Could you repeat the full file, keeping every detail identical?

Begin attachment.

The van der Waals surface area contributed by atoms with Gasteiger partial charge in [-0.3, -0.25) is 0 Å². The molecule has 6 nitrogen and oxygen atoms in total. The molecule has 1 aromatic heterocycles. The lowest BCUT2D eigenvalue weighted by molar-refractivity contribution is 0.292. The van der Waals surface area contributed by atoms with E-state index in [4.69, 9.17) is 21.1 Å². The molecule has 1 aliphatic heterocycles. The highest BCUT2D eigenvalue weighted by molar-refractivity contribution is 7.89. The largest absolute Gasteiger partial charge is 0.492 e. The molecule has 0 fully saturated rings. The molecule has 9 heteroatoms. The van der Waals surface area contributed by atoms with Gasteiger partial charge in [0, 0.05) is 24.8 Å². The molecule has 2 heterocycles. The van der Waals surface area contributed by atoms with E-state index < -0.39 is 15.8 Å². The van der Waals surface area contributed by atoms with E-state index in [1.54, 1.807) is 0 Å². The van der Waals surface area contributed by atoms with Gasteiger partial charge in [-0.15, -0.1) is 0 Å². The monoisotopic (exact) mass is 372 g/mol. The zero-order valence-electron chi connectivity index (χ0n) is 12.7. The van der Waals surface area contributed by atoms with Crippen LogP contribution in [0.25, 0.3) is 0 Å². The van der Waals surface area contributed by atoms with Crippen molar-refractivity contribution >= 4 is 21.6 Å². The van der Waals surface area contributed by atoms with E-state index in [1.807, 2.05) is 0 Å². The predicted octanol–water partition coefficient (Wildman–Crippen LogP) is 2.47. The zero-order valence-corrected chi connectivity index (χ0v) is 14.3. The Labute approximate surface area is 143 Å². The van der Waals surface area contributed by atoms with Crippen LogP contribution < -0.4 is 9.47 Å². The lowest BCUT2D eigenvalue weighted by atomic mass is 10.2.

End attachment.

The van der Waals surface area contributed by atoms with Gasteiger partial charge in [-0.3, -0.25) is 0 Å². The molecule has 6 nitrogen and oxygen atoms in total. The molecule has 1 aromatic heterocycles. The lowest BCUT2D eigenvalue weighted by molar-refractivity contribution is 0.292. The van der Waals surface area contributed by atoms with E-state index in [4.69, 9.17) is 21.1 Å². The molecule has 1 aliphatic heterocycles. The highest BCUT2D eigenvalue weighted by molar-refractivity contribution is 7.89. The largest absolute Gasteiger partial charge is 0.492 e. The molecule has 0 fully saturated rings. The molecule has 9 heteroatoms. The van der Waals surface area contributed by atoms with Gasteiger partial charge in [0, 0.05) is 24.8 Å². The molecule has 2 heterocycles. The van der Waals surface area contributed by atoms with E-state index < -0.39 is 15.8 Å². The van der Waals surface area contributed by atoms with E-state index in [1.54, 1.807) is 0 Å². The van der Waals surface area contributed by atoms with Gasteiger partial charge in [-0.15, -0.1) is 0 Å². The monoisotopic (exact) mass is 372 g/mol. The zero-order valence-electron chi connectivity index (χ0n) is 12.7. The van der Waals surface area contributed by atoms with Crippen LogP contribution in [0.25, 0.3) is 0 Å². The van der Waals surface area contributed by atoms with Crippen molar-refractivity contribution >= 4 is 21.6 Å². The van der Waals surface area contributed by atoms with E-state index in [1.807, 2.05) is 0 Å². The predicted octanol–water partition coefficient (Wildman–Crippen LogP) is 2.47. The zero-order valence-corrected chi connectivity index (χ0v) is 14.3. The Labute approximate surface area is 143 Å². The van der Waals surface area contributed by atoms with Crippen LogP contribution < -0.4 is 9.47 Å². The lowest BCUT2D eigenvalue weighted by atomic mass is 10.2.